One example is Nestle whose relatively new CEO Mark Schneider is finally bringing some fresh air to the dark and dusty halls of their Vevey offices. However, cutting costs, selling less attractive business units (such as US candy to Ferrero) to upgrade their image will not bring sufficient change that consumers demand of large corporations today.
Compare this to the efforts Unilever’s CEO Paul Polman, who has made his organisation one to be admired by consumers and shareholders alike. As they say in their website
“We aim to use our scale and influence to help bring about transformational change in four key areas where we believe we can make the biggest difference:
- Taking action on climate change and halting deforestation
- Improving livelihoods and creating more opportunities for women
- Improving health and well-being
- Championing sustainable agriculture and food security.”
- Information-Savvy Customers Now Control the Marketplace. 70% of consumers agree technology has made it easier than ever to take their business elsewhere.
- The Culture of Immediacy Drives Mobile-First Expectations. 64% of consumers expect companies to respond and interact with them in real time.
- Customers Still Value Human Connections in a Tech-Driven World. Two-thirds of consumers say they’re likely to switch brands if they’re treated like a number instead of an individual.
- New Data-Sharing Attitudes Spark Next Era of Marketing Personalization. 63% of millennial consumers agree they’re
willing to share data with companies that send personalized offers and discounts.
- Smarter Use of Customer Information Expands Opportunities for Sales.More than three-quarters of consumers say it’s absolutely critical or very important to work with a salesperson who is focused on achieving customer needs instead of making a quick sale.
- Fast, Personal Service Is Directly Linked to Customer Loyalty. 71% of consumers say that customer service provided on any day at any time has an influence on loyalty, and almost as many (69%) say the same about personalized customer care.
Looking at these findings, it gives me hope for a more human approach to customer connections by manufacturers and retailers alike. I believe that those which fail to take this informed customer into account is unlikely to survive the next decade.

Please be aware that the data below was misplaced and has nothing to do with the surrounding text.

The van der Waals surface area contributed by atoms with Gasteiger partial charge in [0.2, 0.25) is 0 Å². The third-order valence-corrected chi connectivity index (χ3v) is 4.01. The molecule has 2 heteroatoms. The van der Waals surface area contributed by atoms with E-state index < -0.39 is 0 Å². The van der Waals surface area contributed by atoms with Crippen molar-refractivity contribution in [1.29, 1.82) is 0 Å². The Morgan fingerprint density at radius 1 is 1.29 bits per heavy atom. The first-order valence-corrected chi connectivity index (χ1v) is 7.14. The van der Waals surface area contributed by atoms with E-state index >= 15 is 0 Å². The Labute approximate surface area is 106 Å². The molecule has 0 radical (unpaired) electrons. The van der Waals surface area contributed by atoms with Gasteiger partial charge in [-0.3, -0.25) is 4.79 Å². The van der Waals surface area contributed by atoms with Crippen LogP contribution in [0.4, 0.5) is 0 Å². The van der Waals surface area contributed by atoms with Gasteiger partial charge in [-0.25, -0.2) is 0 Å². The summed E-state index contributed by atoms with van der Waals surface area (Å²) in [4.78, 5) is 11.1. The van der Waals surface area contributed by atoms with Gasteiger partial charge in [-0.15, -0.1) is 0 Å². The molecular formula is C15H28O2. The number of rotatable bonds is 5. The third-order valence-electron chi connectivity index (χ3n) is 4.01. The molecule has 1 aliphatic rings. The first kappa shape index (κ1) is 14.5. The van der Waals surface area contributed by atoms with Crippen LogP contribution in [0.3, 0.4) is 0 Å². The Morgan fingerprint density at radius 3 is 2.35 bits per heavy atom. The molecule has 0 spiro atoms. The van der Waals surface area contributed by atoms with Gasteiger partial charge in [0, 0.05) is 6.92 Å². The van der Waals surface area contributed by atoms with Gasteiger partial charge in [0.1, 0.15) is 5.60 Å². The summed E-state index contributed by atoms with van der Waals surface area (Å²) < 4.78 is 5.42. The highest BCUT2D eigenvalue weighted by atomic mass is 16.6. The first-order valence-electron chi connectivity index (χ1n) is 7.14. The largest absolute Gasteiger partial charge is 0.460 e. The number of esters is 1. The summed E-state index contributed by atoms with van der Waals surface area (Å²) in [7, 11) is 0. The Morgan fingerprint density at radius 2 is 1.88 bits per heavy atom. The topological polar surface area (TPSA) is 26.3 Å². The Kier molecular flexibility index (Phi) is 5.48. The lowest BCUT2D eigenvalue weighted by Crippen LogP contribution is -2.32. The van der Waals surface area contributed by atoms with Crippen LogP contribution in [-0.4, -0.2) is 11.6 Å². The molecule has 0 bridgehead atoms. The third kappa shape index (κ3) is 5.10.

Making Data Analysis the Beginning and Not the End
I mentioned above and also dedicated a whole post to the topic of technology being an enabler not a disruptor of businesses. (Check out “Technology is the Enabler not the Disruptor (So Stop Using it as an Excuse)” for more on this) Many organisations think that their problems with data will end when they get the latest technology platform installed or start using the newest system for analysing it. Nothing could be further from the truth. Technology enables improved analysis perhaps, but as previously mentioned, data is only as good as the questions you ask of it. That’s why data is the beginning of your business solution, not the end.
In addition, in “The Impact Of Changing Consumer Expectations On Manufacturers” Steve Smith spells out the situation very clearly for manufacturers:
“With new consumer expectations being set by companies that disrupted their respective markets — Uber, Amazon, Netflix — the previously accepted levels of customer service are no longer good enough.”
What these three companies demonstrate perfectly is that technology has merely enabled the consumer to get more of what they want, whether that is travel, retail or entertainment. Although these are three very different industries, they have attracted a growing number of customers because what they offer is a trustworthy service. No, rather they offer few surprises, and when there is disillusion, they sort it out quickly, and usually far above and beyond the customers’ expectations. Surprise and delight are the table stakes of today’s world of customer service.
Coming back to the title of this post, as you can see there is a lot to do before analysing all the data you have. And probably it’s a lot more than you even know about at present, at least from my experience!
You can’t go wrong if you start with the customer and identify what you need to know and understand in order to go beyond their expectations.
Make a list of all the things you want to know and then see if you have the information to answer them. In many cases you do, it just hasn’t been analysed in a way that makes the solution obvious. That’s when you should review and eventually update your platform and systems.
Doing this any earlier will be like buying a fancy new hammer to crack a nut! What you need to understand is the best way to crack the nut; often times the hammer is fine for cracking if you use it correctly.
If you’re drowning in data and thirsting for insights then we should talk. Book a free advisory session and I’ll give you some ideas on how to crack your own nut!